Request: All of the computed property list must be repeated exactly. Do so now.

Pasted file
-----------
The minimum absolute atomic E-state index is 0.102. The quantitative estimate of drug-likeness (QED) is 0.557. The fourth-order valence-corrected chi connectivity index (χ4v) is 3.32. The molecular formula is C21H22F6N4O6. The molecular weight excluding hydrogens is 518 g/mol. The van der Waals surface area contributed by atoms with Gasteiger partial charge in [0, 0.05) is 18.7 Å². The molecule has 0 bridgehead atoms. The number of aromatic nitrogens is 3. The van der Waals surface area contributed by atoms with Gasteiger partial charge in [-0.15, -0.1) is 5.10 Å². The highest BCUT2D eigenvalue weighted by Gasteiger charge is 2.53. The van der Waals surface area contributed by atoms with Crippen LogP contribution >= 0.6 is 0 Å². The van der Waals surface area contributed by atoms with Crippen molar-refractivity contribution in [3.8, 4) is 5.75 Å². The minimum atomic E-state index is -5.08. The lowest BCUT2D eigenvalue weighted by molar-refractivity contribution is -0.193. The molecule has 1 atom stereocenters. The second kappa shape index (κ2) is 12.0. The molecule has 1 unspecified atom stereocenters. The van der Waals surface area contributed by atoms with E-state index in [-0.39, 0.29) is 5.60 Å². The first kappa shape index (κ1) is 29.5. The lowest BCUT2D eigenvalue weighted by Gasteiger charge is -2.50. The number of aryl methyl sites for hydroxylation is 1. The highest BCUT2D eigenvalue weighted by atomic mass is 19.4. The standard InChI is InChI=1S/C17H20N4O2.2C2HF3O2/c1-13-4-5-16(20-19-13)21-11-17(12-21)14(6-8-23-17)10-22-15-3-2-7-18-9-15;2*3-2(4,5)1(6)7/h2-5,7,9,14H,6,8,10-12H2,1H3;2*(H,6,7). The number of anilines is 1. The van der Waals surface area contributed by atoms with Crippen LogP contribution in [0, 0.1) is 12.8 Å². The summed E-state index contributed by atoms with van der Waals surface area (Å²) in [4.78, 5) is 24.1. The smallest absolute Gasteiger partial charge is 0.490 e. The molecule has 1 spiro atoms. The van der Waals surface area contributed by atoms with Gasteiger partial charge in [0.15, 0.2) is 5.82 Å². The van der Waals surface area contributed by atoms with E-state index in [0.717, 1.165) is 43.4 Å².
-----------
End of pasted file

The minimum absolute atomic E-state index is 0.102. The quantitative estimate of drug-likeness (QED) is 0.557. The fourth-order valence-corrected chi connectivity index (χ4v) is 3.32. The molecular formula is C21H22F6N4O6. The molecular weight excluding hydrogens is 518 g/mol. The van der Waals surface area contributed by atoms with Gasteiger partial charge in [0, 0.05) is 18.7 Å². The molecule has 0 bridgehead atoms. The number of aromatic nitrogens is 3. The van der Waals surface area contributed by atoms with Gasteiger partial charge in [-0.15, -0.1) is 5.10 Å². The highest BCUT2D eigenvalue weighted by Gasteiger charge is 2.53. The van der Waals surface area contributed by atoms with Crippen LogP contribution >= 0.6 is 0 Å². The van der Waals surface area contributed by atoms with Crippen molar-refractivity contribution in [3.8, 4) is 5.75 Å². The minimum atomic E-state index is -5.08. The lowest BCUT2D eigenvalue weighted by molar-refractivity contribution is -0.193. The molecule has 1 atom stereocenters. The second kappa shape index (κ2) is 12.0. The molecule has 1 unspecified atom stereocenters. The van der Waals surface area contributed by atoms with E-state index in [-0.39, 0.29) is 5.60 Å². The first kappa shape index (κ1) is 29.5. The lowest BCUT2D eigenvalue weighted by Gasteiger charge is -2.50. The number of aryl methyl sites for hydroxylation is 1. The highest BCUT2D eigenvalue weighted by atomic mass is 19.4. The standard InChI is InChI=1S/C17H20N4O2.2C2HF3O2/c1-13-4-5-16(20-19-13)21-11-17(12-21)14(6-8-23-17)10-22-15-3-2-7-18-9-15;2*3-2(4,5)1(6)7/h2-5,7,9,14H,6,8,10-12H2,1H3;2*(H,6,7). The number of anilines is 1. The van der Waals surface area contributed by atoms with Crippen LogP contribution in [0, 0.1) is 12.8 Å². The summed E-state index contributed by atoms with van der Waals surface area (Å²) in [4.78, 5) is 24.1. The smallest absolute Gasteiger partial charge is 0.490 e. The molecule has 1 spiro atoms. The van der Waals surface area contributed by atoms with Gasteiger partial charge in [0.15, 0.2) is 5.82 Å². The van der Waals surface area contributed by atoms with E-state index in [0.717, 1.165) is 43.4 Å².